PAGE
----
Plan Your Reliability Testing with Intent
I wonder how many product tests have been undertaken and nothing has been done with the results? Maybe development activities have moved on before any results are available? Maybe the test results didn’t provide the answers that were needed? Maybe the test wasn’t focused on the critical issues. In other words, cost, time and resources were wasted.
I will present a better way to ensure value is delivered and test results are acted upon.
Finding the value in testing
Testing is costly, takes time and consumes resources. Therefore, as a starting point, any test has negative value. Not a good place to start!
Instead we should start our test planning with an examination of what we want from the testing. We should consider:
- Need and opportunity for product improvement: e.g. –
- Find performance limits
- Find weak-points
- Need and opportunity to quantify and gain assurance of reliability: e.g. –
- De-risk program
- Satisfy regulatory requirements
And, of course, we need to confirm that testing is likely to be the most cost-effective means to satisfy these objectives.
Remember always to ask “Why test?” – maybe the answer is “don’t test”.
But, assuming that testing is a potentially cost effective approach, we can declare not only what the objectives will be, but also, with some additional discussion, quantify when results need to be delivered, to whom, and even elicit what will be done with those results.
In other words, the start of our test planning process is to examine who wants the results and what they will do with the results.
This is the positive value that reliability testing delivers.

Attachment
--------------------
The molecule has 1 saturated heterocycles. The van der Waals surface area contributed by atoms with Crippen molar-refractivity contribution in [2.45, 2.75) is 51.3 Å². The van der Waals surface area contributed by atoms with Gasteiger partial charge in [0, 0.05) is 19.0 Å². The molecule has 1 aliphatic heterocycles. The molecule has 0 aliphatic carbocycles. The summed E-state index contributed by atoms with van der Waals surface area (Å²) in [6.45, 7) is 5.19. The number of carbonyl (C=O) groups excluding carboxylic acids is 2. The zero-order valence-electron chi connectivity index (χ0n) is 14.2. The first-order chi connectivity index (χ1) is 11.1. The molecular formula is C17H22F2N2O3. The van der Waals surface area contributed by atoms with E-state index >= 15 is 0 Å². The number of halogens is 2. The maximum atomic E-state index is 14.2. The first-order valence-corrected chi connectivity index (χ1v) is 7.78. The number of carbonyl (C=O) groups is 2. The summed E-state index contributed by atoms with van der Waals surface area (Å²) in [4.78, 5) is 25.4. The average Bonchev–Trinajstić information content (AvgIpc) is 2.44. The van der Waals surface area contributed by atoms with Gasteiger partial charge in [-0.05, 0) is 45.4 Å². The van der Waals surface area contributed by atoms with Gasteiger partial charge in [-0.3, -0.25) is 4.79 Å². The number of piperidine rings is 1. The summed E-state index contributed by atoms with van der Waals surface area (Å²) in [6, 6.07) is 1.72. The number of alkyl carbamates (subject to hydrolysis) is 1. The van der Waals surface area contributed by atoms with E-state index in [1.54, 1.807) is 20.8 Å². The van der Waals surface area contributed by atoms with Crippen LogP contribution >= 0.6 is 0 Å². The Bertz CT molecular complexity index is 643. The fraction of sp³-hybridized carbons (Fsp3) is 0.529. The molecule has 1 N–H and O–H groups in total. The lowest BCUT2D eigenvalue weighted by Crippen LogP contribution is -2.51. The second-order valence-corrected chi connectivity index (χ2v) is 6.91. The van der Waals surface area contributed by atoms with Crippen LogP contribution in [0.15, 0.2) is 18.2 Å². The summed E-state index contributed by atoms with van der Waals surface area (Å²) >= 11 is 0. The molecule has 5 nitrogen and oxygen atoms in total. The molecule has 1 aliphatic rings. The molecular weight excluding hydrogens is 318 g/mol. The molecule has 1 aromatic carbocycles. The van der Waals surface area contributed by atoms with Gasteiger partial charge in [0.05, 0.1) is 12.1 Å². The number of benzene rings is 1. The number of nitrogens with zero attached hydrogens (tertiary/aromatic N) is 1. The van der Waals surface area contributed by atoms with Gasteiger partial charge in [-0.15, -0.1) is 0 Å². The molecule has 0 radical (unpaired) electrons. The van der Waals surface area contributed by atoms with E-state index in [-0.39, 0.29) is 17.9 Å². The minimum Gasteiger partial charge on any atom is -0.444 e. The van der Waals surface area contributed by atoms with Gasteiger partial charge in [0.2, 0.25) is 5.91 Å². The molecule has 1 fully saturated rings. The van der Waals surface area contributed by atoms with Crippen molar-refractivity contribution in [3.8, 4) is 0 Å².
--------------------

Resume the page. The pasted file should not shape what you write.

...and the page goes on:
Let’s accentuate the positive!!
Link testing with the positive
So, we now have a clear understanding of our desired outcomes and when they are needed. But these outcomes are not necessarily defined in testing terms. We need to identify what kind of test results would best enable the project outcomes we want.
Which failure modes or environments are linked to the desired outcomes?
Would “nil failures” be a positive outcome, or is “failure generation” a better outcome?
We may be “experts” in reliability testing, but our audience is not. So it would be a great idea to explain, and to include this explanation in the test plan.
Design the test to deliver the positive
Deliver the results in time! Deliver the results with feasible resources! Optimize in order to maximize the positive! And show how this is achieved.
Of course, I hope that you won’t drop a finished test plan on the project manager’s or design engineer’s desk as a “fait accompli.” Remember that we want their buy-in! We should include them in the test planning process.
It’s much better to take a set of alternatives, and to discuss feasibility, strengths and weaknesses. And to then agree the best course of action. This will be the optimized test plan – it is SEEN to be optimized, as well as actually being optimized.
Paying the cost
Every test costs, needs resources, takes time. But, by starting with objectives, discussing how best to achieve those objectives, we have testing that has ownership, is being undertaken with purpose, and has its resources agreed. We no longer have a costly test plan, but a justified cost-benefit.
Action is much more likely from a test plan developed, documented and conducted with this viewpoint. I wish that more test planning were undertaken with this approach.
This approach will help you to get the most from your test plans
What is your experience?
I would like to hear from you. How have you accentuated the positive? How have you gained buy-in and ensured positive usage of test results? What is your test planning process?
I believe a test plan should be more than a definition of the test environment, duty cycles, sample size, etc. It is a project document, and I believe it should exhibit project leadership.